The best answer to any question.

July 2 2015 7:35 AM

What Qualities Make a Good Vineyard?

Answer by Lucas J. Meeker, winemaker at the Meeker Vineyard:

I think this question is a bit leading, and I'll explain why, but first I'll take the bait.

The primary qualities I assess at any vineyard site are:

Drainage: how, where, and how quickly water goes through the vineyard. This is an assessment of the kind of soil, slope, elevation, and surrounding topography.

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July 1 2015 7:36 AM

How Realistic Is the Psychology in Inside Out?


Note: This post includes spoilers.


Answer by Anita Sanz, clinical psychologist:


I just saw Inside Out with my family, and I really enjoyed the movie. I'll leave it to the memory experts to comment on whether the way the film portrayed the way that short-term memories are encoded, stored, and used is close to accurate. I loved the way it was done using the little balls, tinted with the color of emotions.


June 23 2015 12:26 PM

What’s the Value of an Editor in Publishing?

Answer by Gideon Rose, editor, Foreign Affairs:

Good editors really can add value, in two ways.

First, editors are industry professionals who can educate often-naive authors about the facts of life in the real world of publishing. (Agents are great at this too, often even better.) The other answers have some excellent details on this, but I think it boils down to: Just because you want to write it doesn't mean somebody else wants to read it, and certainly not that he or she wants to pay for it.


June 22 2015 12:27 PM

What Can You Tell About Someone From the Character He Plays in World of Warcraft?

Answer by Julie Anne Exter, Blood Elf Holy Priest, avid gamer for 15 years:

I'll approach this question from the three major roles one can play in a five-man group, regardless of race/class combinations: the tank, the healer, and the dps (which stands for damage per second, for those of you who have not reached level 100 in Being a Nerd). These three roles call for three distinctly different styles of gameplay, and I suspect that it's three unique personality types who go in for each. Join me as we examine:


June 19 2015 7:40 AM

What Is the Best Corkscrew for Opening Wine?

Answer by Lucas J. Meeker, winemaker at the Meeker Vineyard:

I have opened, literally, thousands of bottles of wine. One summer I got tennis elbow from opening so many bottles working in our tasting room.

June 17 2015 7:10 AM

How Is the Western European Restaurant Scene Changing?

Answer by Jonas Mikka Luster, trimethylxanthine addict:

Western Europe manages, more than before, to be a hodgepodge of food and cooking.

France seems to finally recover from the stiff traditionalism of Paul Bocuse and his contemporaries. Places like Holybelly or Clamato in Paris, the developing “Bouchon” scene in Lyon, or the food trucks in Marseille, take on the old guard—and win. Reservations in Michelin-starred places are at an all-time low, but those brasseries, bistros, Bouchons, and food trucks see lines wrapping around the block. French diners want substance, perfect execution, and sub-30 euro ($34) dinners.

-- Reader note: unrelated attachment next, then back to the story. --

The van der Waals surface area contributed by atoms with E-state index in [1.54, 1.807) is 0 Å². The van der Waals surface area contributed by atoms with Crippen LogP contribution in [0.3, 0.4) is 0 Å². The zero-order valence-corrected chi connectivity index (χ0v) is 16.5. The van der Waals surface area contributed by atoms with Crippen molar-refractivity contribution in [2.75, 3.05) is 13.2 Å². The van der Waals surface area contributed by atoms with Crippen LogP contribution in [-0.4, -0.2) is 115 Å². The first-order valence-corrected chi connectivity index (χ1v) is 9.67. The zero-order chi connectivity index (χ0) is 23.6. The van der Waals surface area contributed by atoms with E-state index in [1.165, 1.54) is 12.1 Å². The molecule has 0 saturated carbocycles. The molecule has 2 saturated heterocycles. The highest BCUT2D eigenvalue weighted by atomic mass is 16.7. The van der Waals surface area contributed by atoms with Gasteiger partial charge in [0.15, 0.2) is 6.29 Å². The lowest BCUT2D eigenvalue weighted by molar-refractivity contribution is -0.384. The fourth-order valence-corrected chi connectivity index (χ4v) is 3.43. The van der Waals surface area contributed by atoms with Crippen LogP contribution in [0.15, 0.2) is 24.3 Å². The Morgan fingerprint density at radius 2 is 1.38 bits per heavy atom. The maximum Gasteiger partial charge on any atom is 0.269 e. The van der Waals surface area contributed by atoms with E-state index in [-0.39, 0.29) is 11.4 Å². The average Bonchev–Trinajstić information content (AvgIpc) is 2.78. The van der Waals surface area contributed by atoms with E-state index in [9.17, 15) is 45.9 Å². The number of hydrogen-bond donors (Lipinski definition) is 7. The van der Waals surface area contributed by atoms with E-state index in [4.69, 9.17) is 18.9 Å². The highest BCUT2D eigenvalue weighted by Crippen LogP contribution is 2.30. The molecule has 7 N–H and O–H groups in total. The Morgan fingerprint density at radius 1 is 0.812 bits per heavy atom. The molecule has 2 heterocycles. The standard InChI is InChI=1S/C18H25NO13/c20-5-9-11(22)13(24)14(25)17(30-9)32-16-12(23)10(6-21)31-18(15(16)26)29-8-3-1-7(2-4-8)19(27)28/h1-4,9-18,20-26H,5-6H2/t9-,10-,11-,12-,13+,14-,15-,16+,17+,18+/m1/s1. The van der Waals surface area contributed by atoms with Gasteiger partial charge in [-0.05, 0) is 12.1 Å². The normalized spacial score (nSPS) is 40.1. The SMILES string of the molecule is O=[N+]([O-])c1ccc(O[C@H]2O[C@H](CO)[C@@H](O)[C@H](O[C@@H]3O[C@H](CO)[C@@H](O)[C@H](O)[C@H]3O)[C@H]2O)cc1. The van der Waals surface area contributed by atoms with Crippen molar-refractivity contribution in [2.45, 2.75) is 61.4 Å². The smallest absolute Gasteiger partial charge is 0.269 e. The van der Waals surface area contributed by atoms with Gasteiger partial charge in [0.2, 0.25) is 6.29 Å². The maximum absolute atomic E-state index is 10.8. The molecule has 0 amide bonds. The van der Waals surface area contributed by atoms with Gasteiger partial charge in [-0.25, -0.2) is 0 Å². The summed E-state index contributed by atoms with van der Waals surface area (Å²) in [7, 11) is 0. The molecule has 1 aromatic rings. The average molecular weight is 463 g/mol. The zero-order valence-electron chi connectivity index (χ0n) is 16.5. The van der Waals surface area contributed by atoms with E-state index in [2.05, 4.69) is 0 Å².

June 11 2015 7:05 AM

What Makes a Great Sushi Chef?

Answer by Kaz Matsune, private sushi chef, sustainable fish director at Breakthrough Sushi:

To learn the techniques of sushi is given. I believe the following traits show the fundamental character of a person and his discipline as a chef.

Most of the traits may seem small and tedious. The fact is that sushi preparation is made up of hundreds of small and (what may seem) tedious daily routines. One can easily skip those routines if one wants to. What makes the difference at the end of the day is one's willpower to hold on to his discipline to do all those small steps. Ultimately, it is an accumulation of those daily routines that will make a good sushi chef into a great one.

June 10 2015 7:25 AM

Could the Bombings of Hiroshima and Nagasaki Be Considered Terrorism?

Answer by Jon Davis, military and cultural historian, veteran of U.S. military:

Hiroshima and Nagasaki effectively ended a period of warfare that began with the advent of modern artillery and aerial bombing and ended with the downfall of one of the most aggressive empires in history. They weren't, despite many people's belief, unique in the scale of devastation because of the weapons used to bring them down. There are dozens of situations when we see entire cities wiped off the map both during, and even before, World War II. That practice didn't start with the Americans, and the Japanese are just as guilty of it.

June 8 2015 7:24 AM

How Does a Spouse Who Wants Kids Cope With Having a Spouse Who Doesn’t?

Answer by Megan Walker, freelance writer:

I always knew I wanted to have children. It never even crossed my mind that I may not have them—it was just a given. I was almost 27 when I met the man who would become my husband, and while I knew the night we met that he was it for me, we dated for a couple of years before we married, exactly one week after my 29thbirthday. He was 35. We'd discussed children before marriage, of course, and while he confessed that he had a lot of fear at the thought of being a father, he said did want to have them.

June 7 2015 8:02 AM

Why Is Lord of the Rings Considered Such a Classic?

Answer by Ernest W. Adams, game design consultant:

That's a question with a long answer, but I'll give you the two-minute version.

It's not about the races or the references to the destruction of the English countryside. Academic enthusiasm for it really has very little to do with conventional fantasy tropes at all. It's about the depth behind every sentence on the page. Most fantasy authors make up some gibberish and call it a language. Likewise, they make up some place-names and call it done. For them the goal is to get the plot hammered out and sell their books.